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Posts Tagged ‘Jon Stewart’

And Now, Your Weekly Video Miscellany

If you’re reading this, you probably survived the storm, and all the hand-wringing that lead up to it. They say the advertising industry is full of heart-bleedy liberals, but all sorts of political views were put aside to help the recovery along – which is fantastic. I for one am a little bit proud of everyone who came together, even if it was just loaning out wifi to neighbors whose Time Warner Cable service was down. That’s the neighborly thing to do – and as a thanks, we’re being neighborly with the good-video-sharing. That is to say, here’s some clips to finish off your day, and the long week that lead you here.

The Daily Show with Jon Stewart Mon – Thurs 11p / 10c
Post Democalypse 2012 – America Takes a Shower – Fox News Meltdown
Daily Show Full Episodes Political Humor & Satire Blog The Daily Show on Facebook

5. Where Jon Stewart points out some obvious skullduggery played by Bullshit Mountain News, where an avalanche (the election) rocked the mineral formation to its spurious core this week, in such a way that you are forced to take pity on the arbiters of the “Republican” story.

4. John Lewis has here a holiday commercial you may take interest in. Here, a snowman treks a long while in order to, well, something. The narrative is rich and the payoff sweet, like a perfect holiday truffle wrapped in pretty gold foil. Enjoy this tidbit before some client thing sucks what remains of your hapless soul.

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SXSWi Keynote Recap: Baratunde Thurston

In a full exhibition room with thousands in attendance, humorist and author Baratunde Thurston took the stage for SXSWi’s most highly publicized keynote speech. Thurston, best known for this work as the web editor of satiric newspaper The Onion, has recently been touring the country in support of his new critically acclaimed “self-help” book, How to Be Black.

Thurston began his keynote speech simply by saying, “I am a very social dude.” He then went into his own personal history, as well as that of his grandmother (who was the first black person to work in the Supreme Court Building) and his mother (whose own social networks changed when she found herself marching alongside the Black Liberation Army). Thurston joked that, while many other children probably began reading See Spot Run, his first book was This is Apartheid. It was through talking about his political upbringing that he transitioned into his talk of “sacred clowns,” comedians who fight for free speech through clever humor.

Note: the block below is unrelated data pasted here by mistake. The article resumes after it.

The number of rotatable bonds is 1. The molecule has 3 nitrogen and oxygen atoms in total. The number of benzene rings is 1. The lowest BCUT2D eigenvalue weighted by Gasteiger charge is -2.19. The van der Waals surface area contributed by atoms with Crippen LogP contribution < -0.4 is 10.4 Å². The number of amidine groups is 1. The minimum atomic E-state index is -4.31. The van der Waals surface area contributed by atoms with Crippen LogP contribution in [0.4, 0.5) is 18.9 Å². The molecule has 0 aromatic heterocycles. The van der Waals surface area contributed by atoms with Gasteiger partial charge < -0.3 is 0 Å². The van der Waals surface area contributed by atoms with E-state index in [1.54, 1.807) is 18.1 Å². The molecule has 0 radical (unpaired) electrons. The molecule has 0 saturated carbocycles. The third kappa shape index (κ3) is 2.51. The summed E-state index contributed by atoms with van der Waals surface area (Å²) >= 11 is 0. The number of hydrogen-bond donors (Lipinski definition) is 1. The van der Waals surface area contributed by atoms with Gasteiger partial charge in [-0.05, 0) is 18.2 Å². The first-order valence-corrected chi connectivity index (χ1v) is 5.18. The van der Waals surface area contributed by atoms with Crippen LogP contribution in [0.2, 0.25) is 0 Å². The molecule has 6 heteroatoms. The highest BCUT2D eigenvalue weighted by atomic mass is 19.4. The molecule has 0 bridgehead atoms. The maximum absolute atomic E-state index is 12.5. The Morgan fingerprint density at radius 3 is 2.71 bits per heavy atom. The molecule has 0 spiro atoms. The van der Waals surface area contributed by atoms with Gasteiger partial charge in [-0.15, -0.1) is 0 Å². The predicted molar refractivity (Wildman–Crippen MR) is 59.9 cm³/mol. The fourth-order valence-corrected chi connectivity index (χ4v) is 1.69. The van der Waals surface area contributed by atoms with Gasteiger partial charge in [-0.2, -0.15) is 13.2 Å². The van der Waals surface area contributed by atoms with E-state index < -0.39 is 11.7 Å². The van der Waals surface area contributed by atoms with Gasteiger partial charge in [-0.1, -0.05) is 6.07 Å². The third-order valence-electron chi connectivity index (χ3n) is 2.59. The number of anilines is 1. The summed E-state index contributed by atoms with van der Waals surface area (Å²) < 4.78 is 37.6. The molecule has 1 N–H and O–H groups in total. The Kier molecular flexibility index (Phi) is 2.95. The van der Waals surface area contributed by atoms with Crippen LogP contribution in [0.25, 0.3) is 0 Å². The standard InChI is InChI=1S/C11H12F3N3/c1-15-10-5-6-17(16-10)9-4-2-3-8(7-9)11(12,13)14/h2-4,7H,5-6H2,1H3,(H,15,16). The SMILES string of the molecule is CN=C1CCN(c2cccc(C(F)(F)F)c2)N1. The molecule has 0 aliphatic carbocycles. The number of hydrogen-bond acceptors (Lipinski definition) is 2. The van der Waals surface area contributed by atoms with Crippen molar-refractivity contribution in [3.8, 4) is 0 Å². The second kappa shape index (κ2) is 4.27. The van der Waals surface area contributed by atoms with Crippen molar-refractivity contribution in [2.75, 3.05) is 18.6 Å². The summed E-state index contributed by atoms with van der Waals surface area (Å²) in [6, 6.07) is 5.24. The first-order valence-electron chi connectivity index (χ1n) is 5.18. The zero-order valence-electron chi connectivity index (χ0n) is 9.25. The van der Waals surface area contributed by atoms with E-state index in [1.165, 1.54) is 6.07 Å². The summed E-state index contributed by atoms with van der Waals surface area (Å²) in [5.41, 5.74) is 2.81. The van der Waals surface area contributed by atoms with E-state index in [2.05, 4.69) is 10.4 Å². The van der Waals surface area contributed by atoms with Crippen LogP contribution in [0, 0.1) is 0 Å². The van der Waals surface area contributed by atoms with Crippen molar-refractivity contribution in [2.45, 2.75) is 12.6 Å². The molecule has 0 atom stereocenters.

In the current data age we live in, Thurston argued, “change is constant.” So, when institutions like government bodies and companies fail to lead the average person to a wise resolution, who do we have left? Thurston praised “sacred clowns” like Bassem Youseff, an Egyptian cardiologist who eventually became known as his country’s equivalent to Jon Stewart of The Daily Show, the writers of the Wazobia Report, Nigeria’s version of the Onion, and the creators of Parazit, a brave satirical show in Iran that the government has attempted to shut down by forcibly removing citizens’ satellite dishes.”This is about freedom,” Thurston remarked, and ended his speech to thunderous applause.

Moral/Ethical Question: Are Advertisers Responsible, in Part, for Big Media Craziness?

This weekend, I went to the Rally to Restore Sanity and/or Fear, because it promised to be awesome if only for the signs. And despite leaving at 6am only to get there halfway through (thanks, MapQuest) it was still worth the trip. Infotainment, as you all well know, is the only way to get a message into Americans’ brains anymore. And besides, 3 million people can’t be wrong (can they?) about the need for some chillage on the media front.

Cutting to the chase, Jon Stewart gave the final remarks, setting his sights directly on the forehead of 24-hour media. David Carr summarized the message by noting, “(Stewart’s) barrage against the news media Saturday stemmed from the fact that, on this day, attacking the message would have been bad manners, so he stuck with the messengers,” because ultimately ¬†they seeks to gain the most from irresponsible messaging (even if they don’t see it that way*).

Or is it? Certainly, the 24-hour news channels are capable of grabbing eyeballs (about 5 million on a given night, says Carr). But as we all know, as the eyes go away, so do the advertisers. And in the case of all-day-news, there are tons ofresponsiblebrands supporting them. So, what if the advertisers went away first?

Typically, brands won’t leave unless something big happens. But if Stewart and Colbert were successful at anything Saturday, it was showing just how screwed up the situation is – we just don’t notice it until they puts things in perspective with a knock-down-punch-out montage of screamy craziness.

Asking brands to pass over the 24-hour news media for media buys is naive, at best, because these channels offer unprecedented accuracy in demographic breakdowns. Nonetheless, it’s worth noting that (as Stewart points out), it isn’t just the media who are to blame. We have only ourselves to blame, and when it comes to redirecting our attention, the remote control is our only tool.

*The irony in this post is not lost on me.

More: “It’s Scotch O’clock at Buddy Media